Prof. Dr. Erhard Brepohl
Articles and Videos by Prof. Dr. Erhard Brepohl:
Cuttlefish casting is a quick and fairly accurate casting method. Its applications are limited only by the thickness and overall dimensions of the shell. It is difficult to achieve fine details on the surface of the casting, but this is offset by the richly complex texture that is a natural by-product of this method.
Though sand casting has been largely replaced by centrifugal casting in recent decades, for hundreds of years it was the most popular of all casting methods. It still plays an important role in the production of large metal forms, and can offer the advantages of low cost, quick results and ease of duplication to those goldsmiths who take the time to master it. Though sometimes thought of as coarse, sandcasting can yield results that are as fine and true to detail as any other casting method.
As important as the gravers are, it is hard to understate the importance of the devices used to secure work while engraving. Or to say it another way, even a properly sharpened graver in experienced hands will be difficult to use if the workpiece is sliding across the bench. Knowing this it is not surprising to find that several tools have been developed to hold onto the work for cutting.
Many industries have need of specialized engravers, for instance those who make dies, who cut stones and glass, and others who carve reliefs. Though a goldsmith might call on a specialist for certain jobs, it is useful to have a general understanding of the technique and sufficient skills to use gravers for simple everyday tasks at the bench.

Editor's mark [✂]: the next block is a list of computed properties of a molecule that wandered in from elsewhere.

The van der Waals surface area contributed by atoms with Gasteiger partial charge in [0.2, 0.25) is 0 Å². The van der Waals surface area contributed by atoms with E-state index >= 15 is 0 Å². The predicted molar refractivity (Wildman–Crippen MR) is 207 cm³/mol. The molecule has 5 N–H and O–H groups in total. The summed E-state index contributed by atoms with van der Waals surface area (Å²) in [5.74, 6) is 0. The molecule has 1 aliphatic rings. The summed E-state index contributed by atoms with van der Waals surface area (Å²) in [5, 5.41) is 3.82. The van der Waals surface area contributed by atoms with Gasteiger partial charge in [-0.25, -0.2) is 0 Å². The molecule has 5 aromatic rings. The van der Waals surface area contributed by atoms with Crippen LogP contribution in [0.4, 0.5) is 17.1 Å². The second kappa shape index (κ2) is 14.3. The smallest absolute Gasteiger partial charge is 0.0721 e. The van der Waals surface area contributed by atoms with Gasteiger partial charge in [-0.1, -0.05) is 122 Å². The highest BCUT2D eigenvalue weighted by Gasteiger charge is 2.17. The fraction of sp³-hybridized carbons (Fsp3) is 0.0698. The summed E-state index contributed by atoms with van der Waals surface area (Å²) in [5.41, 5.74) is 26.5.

Niello is a deep black metal mixture that is fused onto metal for decorative effect. Though worked on three-dimensional objects, the effect might be considered graphic because it relies primarily on shape and pattern. The contrast of the lustrous black inlay against either matte or polished metal is striking and has earned niello a special place in the arsenal of decorative techniques.
There are many techniques in which contrasting metals are placed side by side. Those that can properly be called inlay require a mechanical attachment to secure a soft material into a harder one.
For more than two thousand years, goldsmiths have fused glass onto their work for color enrichment. Wonderful enameled work can be found from many ancient cultures, providing familiar icons of the technical skill and aesthetic sensibilities of their makers.
In the twentieth century there can be little doubt that electroplating is the best way to develop a gold coating on a metal object. It provides successful results in many colors and can be adapted to one-of-a-kind or mass production. Knowing this, it might seem peculiar to devote the following section to the ancient art of fire gilding. It is more time consuming than modern methods, it requires more material, there is a greater risk of failure, and it is a health risk unless performed under ventilation. Why then should it be included?.
It is not uncommon for moving parts to wear out. This is to be expected because of increased friction as parts rub against one another. A common example can be found in connecting rings such as the jump rings that attach a charm to a bracelet or a pendant to a chain. If a section of the ring is worn thin it is usually best to discard.